As IndyMac, it sold last year for less than that. Investors win, but the FDIC could still lose nearly $11 billion on bad loans that the Pasadena institution made before its sale.
By E. Scott Reckard, Los Angeles Times
February 20, 2010
The billionaires' club of private financiers who took over the remains of IndyMac Bank from the Federal Deposit Insurance Corp. turned a profit of $1.57 billion last year on the failed mortgage lender -- more than they invested less than a year ago.
Yet under the sale agreement, the federal deposit insurance fund still could lose nearly $11 billion on bad loans that the Pasadena institution made before it was sold last March and renamed OneWest Bank.
"This is one hell of a deal for those owners, but hardly a good deal for the banking industry, which pays the FDIC's bills," said Bert Ely, a longtime consultant to banks.
In taking over IndyMac's assets, the investor group, led by Steven Mnuchin of Dune Capital Management, put up $1.55 billion to revitalize the bank. Other investors included hedge-fund operators George Soros and John Paulson, bank buyout expert J. Christopher Flowers and computer mogul Michael S. Dell.
OneWest's financial results were filed with regulators Friday. Regulators and the investors declined to comment on the profit.
IndyMac failed in July 2008 after depositors, worried about its souring portfolio of complex mortgages, rushed to pull out cash. IndyMac specialized in loans that didn't require much borrower documentation, such as verification of income. And it became one of the earliest high-profile meltdowns in the mortgage market, which helped lead to a crisis that threatened to undermine the nation's financial system.
The run on deposits occurred too quickly for the FDIC to find another bank to take over the failing institution, forcing the agency to operate IndyMac for eight months. During that time, FDIC Chairwoman Sheila Bair oversaw the creation of an anti-foreclosure effort that became the model for the Obama administration's loan-modification program.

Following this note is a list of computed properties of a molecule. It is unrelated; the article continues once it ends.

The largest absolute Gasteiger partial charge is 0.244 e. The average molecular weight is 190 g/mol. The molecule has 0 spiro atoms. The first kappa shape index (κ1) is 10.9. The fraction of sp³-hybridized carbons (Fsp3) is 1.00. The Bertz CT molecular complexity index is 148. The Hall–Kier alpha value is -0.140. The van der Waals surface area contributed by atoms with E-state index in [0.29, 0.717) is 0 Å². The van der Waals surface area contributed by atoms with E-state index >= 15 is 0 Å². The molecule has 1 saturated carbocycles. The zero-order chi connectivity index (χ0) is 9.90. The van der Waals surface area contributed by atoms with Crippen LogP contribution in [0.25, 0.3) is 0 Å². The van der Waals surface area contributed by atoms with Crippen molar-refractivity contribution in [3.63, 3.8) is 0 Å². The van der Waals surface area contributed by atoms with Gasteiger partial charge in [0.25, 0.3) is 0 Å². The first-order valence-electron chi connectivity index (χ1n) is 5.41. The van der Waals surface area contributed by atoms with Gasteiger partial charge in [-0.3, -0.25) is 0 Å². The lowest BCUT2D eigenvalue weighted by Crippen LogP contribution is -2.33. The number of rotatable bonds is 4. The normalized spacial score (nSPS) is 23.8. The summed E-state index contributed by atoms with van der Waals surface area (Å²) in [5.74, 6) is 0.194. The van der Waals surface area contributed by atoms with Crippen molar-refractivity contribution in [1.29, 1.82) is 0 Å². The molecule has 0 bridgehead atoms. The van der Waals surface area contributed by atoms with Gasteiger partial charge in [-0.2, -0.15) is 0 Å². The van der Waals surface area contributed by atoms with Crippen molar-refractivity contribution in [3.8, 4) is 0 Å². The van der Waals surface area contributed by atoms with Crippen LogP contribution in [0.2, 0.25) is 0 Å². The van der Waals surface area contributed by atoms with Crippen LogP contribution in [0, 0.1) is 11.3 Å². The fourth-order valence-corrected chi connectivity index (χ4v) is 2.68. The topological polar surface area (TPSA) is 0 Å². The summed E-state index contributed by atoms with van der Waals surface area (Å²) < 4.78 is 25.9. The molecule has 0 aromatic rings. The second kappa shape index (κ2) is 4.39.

In selling the lender, the regulator agreed to absorb a large majority of the potential losses not yet recorded in IndyMac's loan portfolio.
The investors pledged to continue to restructure borrowers' loans.
They also said they would expand OneWest into a larger, solid retail bank. In December, they bought First Federal Bank of Los Angeles when it failed. OneWest's financial results for the fourth quarter do not include FirstFed figures.
The OneWest profit was reminiscent of those earned by aggressive investors who paid low prices for assets of numerous savings and loans that failed in the 1980s. But this time, such profit may make the FDIC a lightning rod for criticism of the government's efforts to clean up the latest debacle.
"It makes you wonder whether the [FDIC] loss is due to the acquirer getting too sweet a deal," Ely said.
As a privately held bank, OneWest does not have to report its financial results to shareholders. But like all U.S. banks and savings and loans, it makes regular reports to regulators. Its fourth-quarter results were released Friday by the Office of Thrift Supervision.
This and previous reports show that OneWest made after-tax profits of $194.9 million in last year's first quarter, $202.7 million in the second quarter, $495.2 million in the third and $680.3 million in the fourth. The entire earnings were retained at the bank; no dividends were paid out.
The huge gains included a fourth-quarter entry of $830 million for assets other than a bank's main source of income, interest on loans. There was no explanation for the huge gain on the report, which has far fewer details than a public company's financial reports.
"I'm dumbfounded," Ely said. "These are just incredibly sweet numbers, but you can't see what's behind [them]. The public policy question is, why are they so good? Particularly given the magnitude of the loss estimated at the FDIC."
Andrew Gray, an FDIC spokesman, wouldn't comment on the results. But he said that the FDIC invited "80 or 90" institutions to bid for IndyMac's remains, at the height of fears of a systemic financial meltdown, and that it took the offer that represented the smallest loss to the insurance fund.
Should OneWest's losses turn out to be less than expected, the deposit insurance fund would lose less than anticipated, he said.
The FDIC found itself defending its arrangement with OneWest under unusual circumstances last week when a video on YouTube kicked up a stir by accusing it of cutting a loss-share deal that was overly favorable to the investors.
In the video, two men discussed a specific example of a foreclosure sale that they said was motivated by the desire to profit from the loss-sharing arrangement.
But the FDIC issued a statement noting that the investors must shoulder the first $2.5 billion in losses on OneWest loans and that the insurance fund has yet to pay a penny for any OneWest losses.